Referring now to FIG. 1, a preferred embodiment of the present invention is illustrated having a housing 10 defined by a larger diameter cylindrical wall 11 and a smaller diameter cylindrical wall 12 joined by a pair of circular end plates 13 and 14. A rotor 20 is shown, between stator members 21 and 22, mounted for rotation about spin axis SA. A cross-section of the preferred embodiment of FIG. 1, taken along plane 2--2, is shown in FIG. 2.
The magnetically suspended angular momentum wheel according to the present invention will be more clearly understood by referring to FIG. 2, where a rotor 20 (shown in further detail in FIG. 4) is shown mounted within housing 10 between a pair of stator members 21 and 22 (shown in further detail in FIG. 3). Rotor 20 is suspended between stator members 21 and 22 by means of magnetic fields. Stator member 21 includes a circular base plate 25, to which is fastened a circular sheet of steel 26 and to which, in turn, is laminated a thin circular sheet of aluminum 27. Base plate 25 can also serve as part of housing member 11 (see FIG. 1). Aluminum sheet 27 is the base surface for four concentric permanent magnets 30, 31, 32, and 33. The permanent magnets may be constructed of barium ferrite permanent magnet material in a nitrile rubber binder which is flexible and can be readily formed into circular shape and bonded to the steel-aluminum laminate. Interspersed between concentric magnet rings 30-33 are electric windings 35.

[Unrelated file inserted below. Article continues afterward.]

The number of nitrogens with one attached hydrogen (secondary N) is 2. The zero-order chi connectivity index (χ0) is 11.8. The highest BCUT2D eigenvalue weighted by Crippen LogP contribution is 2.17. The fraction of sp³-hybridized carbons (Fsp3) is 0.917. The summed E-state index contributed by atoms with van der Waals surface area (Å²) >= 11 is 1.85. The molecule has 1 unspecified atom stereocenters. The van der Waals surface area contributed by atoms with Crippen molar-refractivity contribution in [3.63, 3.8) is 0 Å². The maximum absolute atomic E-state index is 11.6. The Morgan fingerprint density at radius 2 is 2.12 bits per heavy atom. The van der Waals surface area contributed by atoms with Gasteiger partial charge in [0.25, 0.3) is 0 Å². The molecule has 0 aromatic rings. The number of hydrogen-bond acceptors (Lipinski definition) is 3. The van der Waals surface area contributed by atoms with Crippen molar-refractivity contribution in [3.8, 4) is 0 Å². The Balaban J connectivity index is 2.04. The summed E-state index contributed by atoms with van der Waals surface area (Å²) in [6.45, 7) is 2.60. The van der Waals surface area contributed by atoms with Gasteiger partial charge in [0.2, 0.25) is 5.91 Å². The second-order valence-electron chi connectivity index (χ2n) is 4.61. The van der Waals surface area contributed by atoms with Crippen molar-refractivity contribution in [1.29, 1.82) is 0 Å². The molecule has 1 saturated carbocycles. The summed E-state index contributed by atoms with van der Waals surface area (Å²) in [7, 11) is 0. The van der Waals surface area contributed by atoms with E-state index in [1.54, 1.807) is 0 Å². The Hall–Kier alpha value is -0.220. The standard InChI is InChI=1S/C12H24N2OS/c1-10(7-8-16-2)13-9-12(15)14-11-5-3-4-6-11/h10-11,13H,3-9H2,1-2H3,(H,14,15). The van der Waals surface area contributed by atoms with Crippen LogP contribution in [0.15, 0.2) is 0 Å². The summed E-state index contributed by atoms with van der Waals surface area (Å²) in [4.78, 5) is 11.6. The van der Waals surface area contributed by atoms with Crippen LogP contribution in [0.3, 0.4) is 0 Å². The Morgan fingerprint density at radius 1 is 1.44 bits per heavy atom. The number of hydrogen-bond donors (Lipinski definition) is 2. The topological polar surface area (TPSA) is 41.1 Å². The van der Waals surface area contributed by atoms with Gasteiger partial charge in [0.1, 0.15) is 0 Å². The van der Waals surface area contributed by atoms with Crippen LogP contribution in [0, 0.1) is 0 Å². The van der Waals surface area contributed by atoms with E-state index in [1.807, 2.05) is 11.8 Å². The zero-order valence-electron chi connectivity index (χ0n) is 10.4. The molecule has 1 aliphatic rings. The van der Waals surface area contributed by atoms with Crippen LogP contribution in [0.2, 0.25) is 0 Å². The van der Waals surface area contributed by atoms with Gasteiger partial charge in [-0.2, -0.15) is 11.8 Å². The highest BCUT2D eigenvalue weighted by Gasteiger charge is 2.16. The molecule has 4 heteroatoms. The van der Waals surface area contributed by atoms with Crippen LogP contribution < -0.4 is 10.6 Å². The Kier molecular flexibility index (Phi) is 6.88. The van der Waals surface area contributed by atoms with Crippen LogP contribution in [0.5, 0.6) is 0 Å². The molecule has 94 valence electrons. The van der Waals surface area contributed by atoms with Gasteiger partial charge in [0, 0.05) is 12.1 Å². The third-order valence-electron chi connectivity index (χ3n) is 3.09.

Stator member 22 is a mirror image of stator member 21, the two stators being otherwise identical. To avoid congestion in the drawing, the reference numerals associated with each stator are also used to identify the corresponding parts of the other stator.
Rotor 20 has an external appearance of a solid disk with a central circular opening. It consists of a central plate 40 of nickel-iron with four concentric single polarity axially magnetized permanent magnet rings 41, 42, 43, and 44 bonded to each side. The four magnet strips on each side of central plate 40 are aligned with the corresponding four concentric magnet strips on the adjacent stator. An aluminum sheet 45 forms the outside surface on each side of rotor 20. Aluminum stress rings 46, 47, 48 and 49 are provided to retain magnet rings under conditions of high angular speed. Each side of rotor 20 further has a fifth concentric magnet ring 50 comprised of 24 alternately poled segments. Magnet ring 50 is the innermost magnet ring and performs a drive function by which rotational motion may be imparted to rotor 20. Mounted on each stator, adjacent to the innermost magnet ring 50 of rotor 20, is motor stator assembly 51 comprised of windings wound on a nickel-iron core. The four outer magnet rings of the rotor and the stators perform a support function.